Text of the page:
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Thread: Cryptocurrency

  1. #11
    Quote Originally Posted by David Merrill View Post
    • member state banks
    • non-member state banks
    There is a third, although this works within the system. That is privatized banking.

    Taxes and interest are involved, but with appropriate usage of one's privatized banking system, you should be able to bring down the costs of taxes and interest.

    It seems with the wealthy, they shift from money from income to money from debt.

  2. #12
    Quote Originally Posted by shikamaru View Post
    There is a third, although this works within the system. That is privatized banking.

    Taxes and interest are involved, but with appropriate usage of one's privatized banking system, you should be able to bring down the costs of taxes and interest.

    It seems with the wealthy, they shift from money from income to money from debt.
    I think that line is drawn at qualifying for FDIC.

    If you are wealthy enough to bond yourself, for your lending practices you are a knowingly privatized bank. If you do not know that the depreciation of your stock certificates (inflation) is intended to be compensated by your collection of usury then you are a member state bank without knowing you are a bank, at all.

    Almost everybody endorsing private credit from the Fed misses that point altogether.

  3. #13
    Quote Originally Posted by David Merrill View Post
    I think that line is drawn at qualifying for FDIC.

    If you are wealthy enough to bond yourself, for your lending practices you are a knowingly privatized bank. If you do not know that the depreciation of your stock certificates (inflation) is intended to be compensated by your collection of usury then you are a member state bank without knowing you are a bank, at all.

    Almost everybody endorsing private credit from the Fed misses that point altogether.
    Interesting use of the term, bond.

    From the wikipedia page on margin (finance):

    The collateral for a margin account can be the cash deposited in the account or securities provided, and represents the funds available to the account holder for further share trading. On United States futures exchanges, margins were formerly called performance bonds.
    A performance bond can also be known as a surety bond. Now, we are in the land of the law of sureties.

    Also concerning performance bonds:

    The term is also used to denote a collateral deposit of good faith money, intended to secure a futures contract, commonly known as margin.
    Good faith money is also known as earnest penny, Arles penny, or God's silver (in Latin Argentum Dei) ... an offering or token used to bind a bargain.

    Now that I think more about it, one's estate of their worldly possessions or one's property (collateral) acts as a "performance bond" to one's debts bound therein.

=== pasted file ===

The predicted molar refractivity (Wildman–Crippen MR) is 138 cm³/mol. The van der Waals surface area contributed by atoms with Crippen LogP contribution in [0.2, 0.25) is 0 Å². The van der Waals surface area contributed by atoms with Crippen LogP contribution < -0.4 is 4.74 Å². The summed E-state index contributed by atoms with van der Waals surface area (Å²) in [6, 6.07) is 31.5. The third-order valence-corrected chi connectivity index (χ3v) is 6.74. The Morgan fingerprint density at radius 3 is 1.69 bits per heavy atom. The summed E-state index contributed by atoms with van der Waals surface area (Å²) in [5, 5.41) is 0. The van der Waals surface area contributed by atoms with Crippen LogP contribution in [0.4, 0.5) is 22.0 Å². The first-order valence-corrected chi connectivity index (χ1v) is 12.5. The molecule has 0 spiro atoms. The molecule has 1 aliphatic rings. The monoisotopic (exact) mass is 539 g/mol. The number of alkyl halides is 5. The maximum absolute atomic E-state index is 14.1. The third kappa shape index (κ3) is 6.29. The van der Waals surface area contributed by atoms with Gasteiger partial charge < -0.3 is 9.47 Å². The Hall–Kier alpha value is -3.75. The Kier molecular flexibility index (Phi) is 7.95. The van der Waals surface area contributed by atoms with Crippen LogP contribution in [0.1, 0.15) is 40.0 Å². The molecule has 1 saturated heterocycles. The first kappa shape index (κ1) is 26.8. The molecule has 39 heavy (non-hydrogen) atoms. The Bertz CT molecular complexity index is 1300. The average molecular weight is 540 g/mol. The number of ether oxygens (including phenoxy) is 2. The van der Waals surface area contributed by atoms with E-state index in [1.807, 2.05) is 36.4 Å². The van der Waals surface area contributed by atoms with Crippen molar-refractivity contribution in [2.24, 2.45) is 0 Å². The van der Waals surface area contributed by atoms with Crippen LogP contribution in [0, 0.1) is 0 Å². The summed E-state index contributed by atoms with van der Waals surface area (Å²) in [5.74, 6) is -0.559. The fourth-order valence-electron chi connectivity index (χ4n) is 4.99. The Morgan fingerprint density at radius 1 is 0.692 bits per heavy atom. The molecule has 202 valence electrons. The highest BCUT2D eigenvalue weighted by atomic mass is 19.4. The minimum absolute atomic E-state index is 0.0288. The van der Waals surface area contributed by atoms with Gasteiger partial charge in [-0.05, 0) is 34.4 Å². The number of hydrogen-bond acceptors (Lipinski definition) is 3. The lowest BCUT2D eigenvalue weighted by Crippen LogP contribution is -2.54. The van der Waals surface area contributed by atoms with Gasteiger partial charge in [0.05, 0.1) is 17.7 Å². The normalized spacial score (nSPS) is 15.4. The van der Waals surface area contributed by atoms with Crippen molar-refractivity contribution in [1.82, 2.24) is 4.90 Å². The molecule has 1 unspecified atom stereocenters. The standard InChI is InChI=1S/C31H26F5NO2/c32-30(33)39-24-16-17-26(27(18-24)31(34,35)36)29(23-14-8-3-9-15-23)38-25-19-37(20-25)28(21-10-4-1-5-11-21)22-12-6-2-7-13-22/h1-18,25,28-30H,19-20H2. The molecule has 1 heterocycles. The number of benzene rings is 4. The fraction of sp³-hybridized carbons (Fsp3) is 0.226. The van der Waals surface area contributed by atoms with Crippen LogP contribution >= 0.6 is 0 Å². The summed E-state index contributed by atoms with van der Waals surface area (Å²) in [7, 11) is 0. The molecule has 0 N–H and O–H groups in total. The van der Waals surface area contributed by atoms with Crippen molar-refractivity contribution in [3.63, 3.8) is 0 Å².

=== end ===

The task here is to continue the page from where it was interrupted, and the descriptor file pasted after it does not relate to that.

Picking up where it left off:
FDIC, sureties, performance bonds, collateral .... all have to do with risk management and transference.
    Last edited by shikamaru; 03-07-21 at 02:04 PM.

  4. #14
    Banned
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    Quote Originally Posted by shikamaru View Post
    Concerning leave the question blank, that is a good point/question.
    My question is what are the consequences of leaving the question blank?
    I guess you skipped class the day we talked of this; over here.

    I demonstrated that there is no consequence. I left it blank last year yet still received my lawful money tax refund. No problem.

    Also, I have never been taxed on my cryptocurrency transactions. While there are AML/KYC rules at the fiat/crypto exchanges (the entrance & exit ramps), once you have the crypto you can transact directly without the banking system. And of course AML/KYC rules are not a problem for the redeemed (who redeem lawful money). No reporting, no Federal Reserve, no taxable income.

    Attachment 5023

  5. #15
    Quote Originally Posted by lorne View Post
    I guess you skipped class the day we talked of this; over here.

    I demonstrated that there is no consequence. I left it blank last year yet still received my lawful money tax refund. No problem.

    Also, I have never been taxed on my cryptocurrency transactions. While there are AML/KYC rules at the fiat/crypto exchanges (the entrance & exit ramps), once you have the crypto you can transact directly without the banking system. And of course AML/KYC rules are not a problem for the redeemed (who redeem lawful money). No reporting, no Federal Reserve, no taxable income.

    Attachment 5023
    Thank you for the photo:

    Name:  BitCoin Redeemed.JPG
Views: 69
Size:  289.7 KB

    It looks more fun than day trading!

    Your experienced perspective agrees with my thoughts about the privacy. It also seems in alignment with withdrawal of retirement savings (401K). You agree to take on any liabilities and release the financial institution.

    Redemption is great!

    The true objective is redemption of mind.

  6. #16
    Bitcoin can be purchased at PayPal where there is an option for your wallet to be kept there, or a wallet on your own drive. Can PayPal be trusted to keep a wallet?

  7. #17

  8. #18
    Quote Originally Posted by Stephen View Post
    Bitcoin can be purchased at PayPal where there is an option for your wallet to be kept there, or a wallet on your own drive. Can PayPal be trusted to keep a wallet?
    You can acquire and use a hardware wallet.

  9. #19
    Quote Originally Posted by David Merrill View Post
    Sometimes I wonder what if the power goes down?
    Would have to go down globally. Remember crypto is based on blockchain, a distributed worldwide ledger.

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